Sacubitril/Valsartan Therapy Ameliorates Ventricular Tachyarrhythmia Inducibility in a Rabbit Myocardial Infarction Model

Po Cheng Chang, Hung Ta Wo, Hui Ling Lee, Shien Fong Lin, Yen Chu, Ming Shien Wen, Chung Chuan Chou

Research output: Contribution to journalArticle

1 Scopus citations

Abstract

Background: Coronary artery disease is the most common cause of heart failure (HF) in developed countries. The aim of this study was to elucidate the mechanisms of reduction of arrhythmias after sacubitril/valsartan (LCZ696) therapy in a myocardial infarction (MI)-HF rabbit model. Methods and Results: Chronic MI in rabbits with HF were divided into 3 groups: placebo control, valsartan 30 mg/day and LCZ696 60 mg/day. After 4 weeks of therapy, an electrophysiologic study and a dual voltage-calcium optical mapping study were performed. The LCZ696 group had significantly better left ventricular ejection fraction and lower ventricular tachyarrhythmia inducibility than the valsartan and placebo groups. The most common ventricular tachyarrhythmia pattern was 1 or 2 ectopic beats originating from the peri-infarct areas, followed by re-entrant beats surrounding phase singularity points. Compared to the valsartan and placebo groups, the LCZ696 group had significantly shorter action-potential duration, shorter intracellular calcium tau constant, faster conduction velocity, and shorter pacing cycle length to induce arrhythmogenic alternans. LCZ696 therapy reduced the phosphorylated calmodulin-dependent protein kinase II (CaMKII-p) expression. Conclusions: In a rabbit model with chronic MI and HF, LCZ696 therapy ameliorated postinfarct heart function impairment and electrophysiologic remodeling and altered CaMKII-p expression, leading to reduced ventricular tachyarrhythmia inducibility.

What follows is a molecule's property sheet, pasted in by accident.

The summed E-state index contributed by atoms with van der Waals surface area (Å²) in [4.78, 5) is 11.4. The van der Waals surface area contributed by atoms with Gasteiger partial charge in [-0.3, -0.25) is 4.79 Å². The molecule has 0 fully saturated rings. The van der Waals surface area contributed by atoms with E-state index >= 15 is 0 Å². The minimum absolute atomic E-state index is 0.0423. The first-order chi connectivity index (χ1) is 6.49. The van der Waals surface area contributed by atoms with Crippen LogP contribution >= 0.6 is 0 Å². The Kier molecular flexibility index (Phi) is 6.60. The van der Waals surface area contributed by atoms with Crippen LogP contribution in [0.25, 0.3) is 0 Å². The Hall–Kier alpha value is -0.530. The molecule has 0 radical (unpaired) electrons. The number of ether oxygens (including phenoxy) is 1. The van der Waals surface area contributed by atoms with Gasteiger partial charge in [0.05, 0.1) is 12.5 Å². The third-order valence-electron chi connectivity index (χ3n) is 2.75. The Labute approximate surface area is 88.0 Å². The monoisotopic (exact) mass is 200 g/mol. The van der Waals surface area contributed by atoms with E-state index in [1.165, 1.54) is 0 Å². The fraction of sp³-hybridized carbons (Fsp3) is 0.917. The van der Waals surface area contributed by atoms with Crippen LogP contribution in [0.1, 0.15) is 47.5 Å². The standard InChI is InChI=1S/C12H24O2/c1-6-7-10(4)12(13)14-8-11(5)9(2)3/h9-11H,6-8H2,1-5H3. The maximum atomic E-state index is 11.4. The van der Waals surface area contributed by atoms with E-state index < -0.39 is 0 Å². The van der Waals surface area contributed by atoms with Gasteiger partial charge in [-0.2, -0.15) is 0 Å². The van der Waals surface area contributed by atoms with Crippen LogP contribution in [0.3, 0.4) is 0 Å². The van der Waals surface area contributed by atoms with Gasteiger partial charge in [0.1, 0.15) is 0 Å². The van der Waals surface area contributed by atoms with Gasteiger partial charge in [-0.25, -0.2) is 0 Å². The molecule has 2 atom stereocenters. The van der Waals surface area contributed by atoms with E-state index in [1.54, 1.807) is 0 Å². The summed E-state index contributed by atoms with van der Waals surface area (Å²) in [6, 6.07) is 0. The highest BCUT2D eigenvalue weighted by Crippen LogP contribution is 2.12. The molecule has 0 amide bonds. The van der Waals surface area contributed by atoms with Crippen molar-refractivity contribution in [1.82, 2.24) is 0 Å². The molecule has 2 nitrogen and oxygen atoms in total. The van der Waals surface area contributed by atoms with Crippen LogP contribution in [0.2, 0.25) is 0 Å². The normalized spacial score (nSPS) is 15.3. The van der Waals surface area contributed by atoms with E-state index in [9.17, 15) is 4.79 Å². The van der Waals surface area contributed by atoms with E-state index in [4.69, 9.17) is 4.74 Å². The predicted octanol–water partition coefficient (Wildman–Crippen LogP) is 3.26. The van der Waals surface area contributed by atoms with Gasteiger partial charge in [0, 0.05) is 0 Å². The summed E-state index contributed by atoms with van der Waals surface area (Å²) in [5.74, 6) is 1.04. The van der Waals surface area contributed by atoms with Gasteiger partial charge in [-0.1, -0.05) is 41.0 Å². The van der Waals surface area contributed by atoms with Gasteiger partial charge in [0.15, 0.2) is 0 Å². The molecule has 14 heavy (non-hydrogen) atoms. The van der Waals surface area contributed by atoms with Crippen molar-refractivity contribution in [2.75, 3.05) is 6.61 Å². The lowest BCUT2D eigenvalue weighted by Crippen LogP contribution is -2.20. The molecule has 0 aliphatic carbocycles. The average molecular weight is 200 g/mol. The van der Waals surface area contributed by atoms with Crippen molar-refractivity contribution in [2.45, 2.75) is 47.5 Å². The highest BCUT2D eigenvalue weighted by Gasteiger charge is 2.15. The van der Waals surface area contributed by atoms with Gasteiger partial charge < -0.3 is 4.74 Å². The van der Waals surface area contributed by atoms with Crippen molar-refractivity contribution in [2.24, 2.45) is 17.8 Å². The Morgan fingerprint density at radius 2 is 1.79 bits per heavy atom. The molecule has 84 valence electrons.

Original languageEnglish (US)
JournalJournal of Cardiac Failure
DOIs
StateAccepted/In press - 2020
Externally publishedYes

Keywords

  • Heart failure
  • sacubitril/valsartan (LCZ696)
  • ventricular arrhythmia

ASJC Scopus subject areas

  • Cardiology and Cardiovascular Medicine

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